NAACP forum tackles 'crisis' in State Police, Etue
If not for a Facebook post by the leader of the Michigan State Police in which she shared a meme attacking NFL players who kneel during the national anthem, a forum drawing three dozen people on Saturday morning would not have been necessary, its organizer said.
"There is a crisis in our state," said the Rev. Wendell Anthony, president of the Detroit Branch NAACP, referring not only to State Police chief Col. Kriste Kibbey Etue's social media post, which dominated the forum's discussion at the Northwest Activities Center, but also the dearth of minority troopers on the state police force.
"We believe Michigan can do better than this," he said, "but if we continue down this path, it will impede (state police's) ability to recruit blacks, Latinos, Arabs, women and others."
Etue has come under fire after she posted a meme on Facebook that said: “Who wins a football game has ZERO impact on our lives. Who fights for and defends our nation has every impact on our lives. We stand with the heroes, not a bunch of rich, entitled, arrogant, ungrateful, anti-American degenerates.”
Etue apologized and said the post was “offensive,” but said she won’t resign. She was suspended for five days for violating the state police’s social media policy over a post ridiculing “degenerate” professional football players for silent protests during the national anthem. The sanction could have been as light as a written reprimand, but critics called for her firing or resignation.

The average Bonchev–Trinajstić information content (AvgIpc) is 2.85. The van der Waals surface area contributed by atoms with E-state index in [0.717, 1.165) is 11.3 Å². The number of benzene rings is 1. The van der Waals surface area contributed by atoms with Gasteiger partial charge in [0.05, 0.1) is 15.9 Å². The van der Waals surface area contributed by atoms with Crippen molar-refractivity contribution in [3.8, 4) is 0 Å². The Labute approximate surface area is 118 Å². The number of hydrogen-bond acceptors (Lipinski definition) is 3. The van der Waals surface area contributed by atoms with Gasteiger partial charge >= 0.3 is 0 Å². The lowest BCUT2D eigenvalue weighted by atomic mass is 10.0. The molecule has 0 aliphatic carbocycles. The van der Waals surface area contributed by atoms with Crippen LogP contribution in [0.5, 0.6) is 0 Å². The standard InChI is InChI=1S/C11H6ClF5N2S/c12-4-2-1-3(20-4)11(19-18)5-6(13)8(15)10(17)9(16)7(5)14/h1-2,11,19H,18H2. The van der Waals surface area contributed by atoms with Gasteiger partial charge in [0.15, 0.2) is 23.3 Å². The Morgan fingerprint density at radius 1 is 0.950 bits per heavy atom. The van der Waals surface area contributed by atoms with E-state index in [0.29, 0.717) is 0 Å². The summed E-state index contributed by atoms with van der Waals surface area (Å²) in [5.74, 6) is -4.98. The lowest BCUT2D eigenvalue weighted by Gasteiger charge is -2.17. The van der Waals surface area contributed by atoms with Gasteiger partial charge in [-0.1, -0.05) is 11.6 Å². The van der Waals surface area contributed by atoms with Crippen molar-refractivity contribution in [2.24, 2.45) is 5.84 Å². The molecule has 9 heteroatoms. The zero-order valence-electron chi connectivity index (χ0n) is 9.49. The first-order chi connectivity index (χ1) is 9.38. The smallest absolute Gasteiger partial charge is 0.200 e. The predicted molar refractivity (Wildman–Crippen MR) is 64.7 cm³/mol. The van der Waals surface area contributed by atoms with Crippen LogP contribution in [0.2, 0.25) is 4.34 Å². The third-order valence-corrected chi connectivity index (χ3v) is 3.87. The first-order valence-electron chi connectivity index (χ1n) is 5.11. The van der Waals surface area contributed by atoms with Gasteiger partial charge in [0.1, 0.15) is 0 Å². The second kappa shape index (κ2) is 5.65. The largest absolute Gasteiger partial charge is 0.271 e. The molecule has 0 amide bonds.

State Rep. Leslie Love, D-Detroit, representing the Michigan Legislative Black Caucus said of the protest that "I can't imagine a more peaceful way (to make a point). They didn't give the finger, they didn't turn their backs. They took a knee to say 'listen, what we've experienced is very real and we won't take it anymore.'"
Nabih Ayad, attorney and board member for the Arab-American Civil Rights League, asked: "If this is the kind of message (Etue) is sending, what does she really think, when she goes home in the evening and thinks about Arabs, African-Americans?"
Ayad and Anthony both expressed a belief that Michigan State Police figured the incident would eventually blow over.
"This is not going to go away," Ayad said. "We're not going to let it go."
Attorney Leonard Mungo, who said he has pending litigation against the State Police on the behalf of minority applicants who were denied employment, said he has represented black and white state troopers before in court.
"I've represented police at the local, state and even federal level," Mungo said. "What I can tell you is that these people are being failed by the leaders of the governmental agencies they work for."
Anthony said that Etue not only declined to participate in the forum, but declined to send anyone else from Michigan State Police.
But in a Nov. 6 letter, Michigan State Police offered to meet with the Detroit NAACP on Nov. 21 meeting at 2nd District headquarters -- the same building on Third Street that serves as Detroit Police and Detroit Fire headquarters. Etue, local commanders and recruiting staff would all attend, the letter said.